Canada's foreign affairs minister is joining counterparts from the U.S., Britain and Australia in condemning last week's mass arrest of politicians and pro-democracy activists in Hong Kong.
Fifty-five people were arrested last week under a security law that China first imposed on the former British colony in the spring.
In a joint statement, Foreign Affairs Minister Francois-Philippe Champagne and his American, British and Australian counterparts say they had "serious concern" about the arrests.
They add that the National Security Law, which Chinese and Hong Kong authorities argue is necessary to maintain order in the city, is actually being used to crackdown on dissent and opposing political views.
The four foreign ministers go on to say the security law violates the promises China made to uphold democratic rights and freedoms in Hong Kong when it took ownership of the city back from Britain in 1997.
Most of those arrested last week had taken part in an unofficial primary for a legislative election that was later postponed.
Authorities allege the primary was part of a plot to seize control of the legislature in order to paralyze government and force the city's leader to resign.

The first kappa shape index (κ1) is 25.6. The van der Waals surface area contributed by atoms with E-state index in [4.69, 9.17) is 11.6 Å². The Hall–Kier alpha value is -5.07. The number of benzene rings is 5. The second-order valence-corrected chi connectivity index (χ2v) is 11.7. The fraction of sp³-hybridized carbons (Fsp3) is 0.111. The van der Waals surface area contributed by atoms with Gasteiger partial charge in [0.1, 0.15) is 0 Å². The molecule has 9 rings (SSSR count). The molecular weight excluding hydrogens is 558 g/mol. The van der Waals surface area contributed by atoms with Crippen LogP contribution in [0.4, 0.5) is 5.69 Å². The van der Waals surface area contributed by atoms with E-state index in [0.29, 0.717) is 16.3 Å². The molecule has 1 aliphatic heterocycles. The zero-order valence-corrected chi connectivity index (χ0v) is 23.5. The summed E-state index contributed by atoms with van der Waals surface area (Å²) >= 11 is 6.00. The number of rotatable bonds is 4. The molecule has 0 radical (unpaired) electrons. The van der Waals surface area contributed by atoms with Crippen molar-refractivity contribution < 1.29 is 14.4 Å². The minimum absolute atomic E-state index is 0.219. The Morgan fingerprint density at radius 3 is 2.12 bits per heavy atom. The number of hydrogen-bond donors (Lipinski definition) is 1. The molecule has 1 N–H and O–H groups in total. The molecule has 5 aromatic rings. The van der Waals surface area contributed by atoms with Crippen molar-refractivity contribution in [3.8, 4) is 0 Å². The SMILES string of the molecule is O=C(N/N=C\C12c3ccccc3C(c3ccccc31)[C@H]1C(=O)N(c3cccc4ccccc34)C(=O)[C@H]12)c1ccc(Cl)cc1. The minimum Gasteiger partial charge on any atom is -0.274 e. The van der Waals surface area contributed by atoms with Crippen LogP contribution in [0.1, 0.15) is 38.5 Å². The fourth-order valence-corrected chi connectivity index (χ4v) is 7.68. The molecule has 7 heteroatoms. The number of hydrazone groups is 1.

The 55 have not been charged, and all but three have been released on bail pending further investigation. Convictions could disqualify them from running for office.
The four foreign ministers said the next legislative election should include candidates representing a range of political opinions. Only half the city's legislature is elected by popular vote.
Canada's foreign affairs minister is joining counterparts from the U.S., Britain and Australia in condemning last week's mass arrest of politicians and pro-democracy activists in #HongKong. #China #Cdnpoli
"We call on the Hong Kong and Chinese central authorities to respect the legally guaranteed rights and freedoms of the people of Hong Kong without fear of arrest and detention," they wrote.
The statement was signed by Champagne, Marise Payne of Australia, Dominic Raab of the U.K. and Mike Pompeo of the United States.
Separately, Pompeo announced Saturday that the U.S. is voiding longstanding restrictions on how its diplomats and others have contact with their counterparts in Taiwan, a self-governing island that China says should be under its rule.
The actions on Taiwan and Hong Kong will undoubtedly anger China, which views such moves as foreign interference in its internal affairs.
The administration of U.S. President Donald Trump, which is in its final days, is also sending United Nations Ambassador Kelly Craft to Taiwan later this week. China has sharply criticized the upcoming visit, while Taiwan's government has welcomed it.
This report by The Canadian Press was first published Jan. 10, 2021.
—With files from The Associated Press.